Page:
All Souls award fellowship to state-school graduate

Fraser Campbell, a
former president of the Oxford Union, has become one of the few students who
attended a state school to be admitted as a Fellow of the prestigious All Souls
who graduated from Pembroke this year with a first in Law, was unanimously
elected by the existing Fellows of to hold a seven year Fellowship. He said, “I’m
delighted to have been elected a Fellow, as it gives me a great opportunity to
combine my legal training with continuing research in broader fields.”The
College Warden, Dr John Davis, said, “We are full of self-congratulation at
having elected Fraser Campbell to the Fellowship.” Despite reports in The Times
and The Mirror newspapers that Campbell had been
the first state-edu­cated pupil to be admitted, Davis told Cherwell that this was not
the case.All
Souls does, however, remain dominated by Fellows with public or private school
backgrounds. Davis
said, “We have seventy Fellows. Of these am pretty sure ten or a dozen or so
went to state schools immediately before coming to Oxford and then becoming
prize Fellows.” This would mean that about 16% of Fellows had a state school
old school, St Ninian’s high school in Glasgow,
is a state comprehensive which rarely sends pupils to Oxbridge. Campbell’s former English
and guidance teacher, Camilla Sheridan, said that despite attendance of target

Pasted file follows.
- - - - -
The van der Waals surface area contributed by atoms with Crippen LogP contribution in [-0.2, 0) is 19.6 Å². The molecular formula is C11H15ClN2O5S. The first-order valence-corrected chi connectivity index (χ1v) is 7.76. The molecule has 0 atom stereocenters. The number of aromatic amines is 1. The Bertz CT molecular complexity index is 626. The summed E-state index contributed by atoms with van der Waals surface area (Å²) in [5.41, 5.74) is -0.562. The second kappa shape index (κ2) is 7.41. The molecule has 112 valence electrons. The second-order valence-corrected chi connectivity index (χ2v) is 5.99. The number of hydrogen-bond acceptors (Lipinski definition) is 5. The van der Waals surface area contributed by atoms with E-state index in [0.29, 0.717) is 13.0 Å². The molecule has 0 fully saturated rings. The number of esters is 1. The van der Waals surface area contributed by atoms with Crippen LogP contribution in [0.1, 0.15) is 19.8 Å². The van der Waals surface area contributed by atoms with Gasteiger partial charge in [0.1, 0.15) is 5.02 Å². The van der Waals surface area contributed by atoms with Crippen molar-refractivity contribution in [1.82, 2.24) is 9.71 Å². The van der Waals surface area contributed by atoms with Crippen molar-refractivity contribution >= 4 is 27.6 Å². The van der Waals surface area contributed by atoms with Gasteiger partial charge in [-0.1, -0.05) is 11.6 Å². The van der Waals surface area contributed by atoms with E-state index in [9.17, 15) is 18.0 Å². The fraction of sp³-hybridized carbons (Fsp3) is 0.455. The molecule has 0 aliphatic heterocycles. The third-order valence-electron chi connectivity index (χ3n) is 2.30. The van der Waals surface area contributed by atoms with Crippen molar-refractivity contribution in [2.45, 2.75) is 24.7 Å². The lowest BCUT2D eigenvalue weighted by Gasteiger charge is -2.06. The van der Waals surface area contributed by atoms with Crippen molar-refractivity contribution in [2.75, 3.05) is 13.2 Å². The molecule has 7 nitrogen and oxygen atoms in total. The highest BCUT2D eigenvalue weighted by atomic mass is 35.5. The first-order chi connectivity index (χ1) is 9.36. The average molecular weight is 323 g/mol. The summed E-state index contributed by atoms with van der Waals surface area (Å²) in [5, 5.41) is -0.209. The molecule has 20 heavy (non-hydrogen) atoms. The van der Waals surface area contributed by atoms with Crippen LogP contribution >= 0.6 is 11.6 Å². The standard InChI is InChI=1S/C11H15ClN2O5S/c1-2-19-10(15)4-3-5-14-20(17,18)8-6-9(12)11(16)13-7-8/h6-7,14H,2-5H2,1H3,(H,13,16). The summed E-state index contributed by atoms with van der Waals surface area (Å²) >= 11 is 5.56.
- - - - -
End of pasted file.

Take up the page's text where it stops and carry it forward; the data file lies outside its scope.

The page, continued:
schools conferences, “some years no-one even applies to Oxbridge”. Last year
only one student applied, but failed to gain a place, and this year the only
applicant is Fraser’s younger sister. Sheridan described as an
“inspiration” to students, who are famil­iar with his success story, especially
after he was invited back to present prizes at the annual prizegiving ceremony.Campbell said: “too many
students from ordinary backgrounds convince themselves that they will face
discrimi­nation at Oxbridge and so don’t apply: in fact, when they apply they
do very well in the admissions process. If my appointment at (and previ­ously
my post at the union) shows that comprehensive school pupils can do well at Oxford, then glad, but
certainly don’t want to be seen as the exception that proves the rule.ARCHIVE: 6th week MT 2005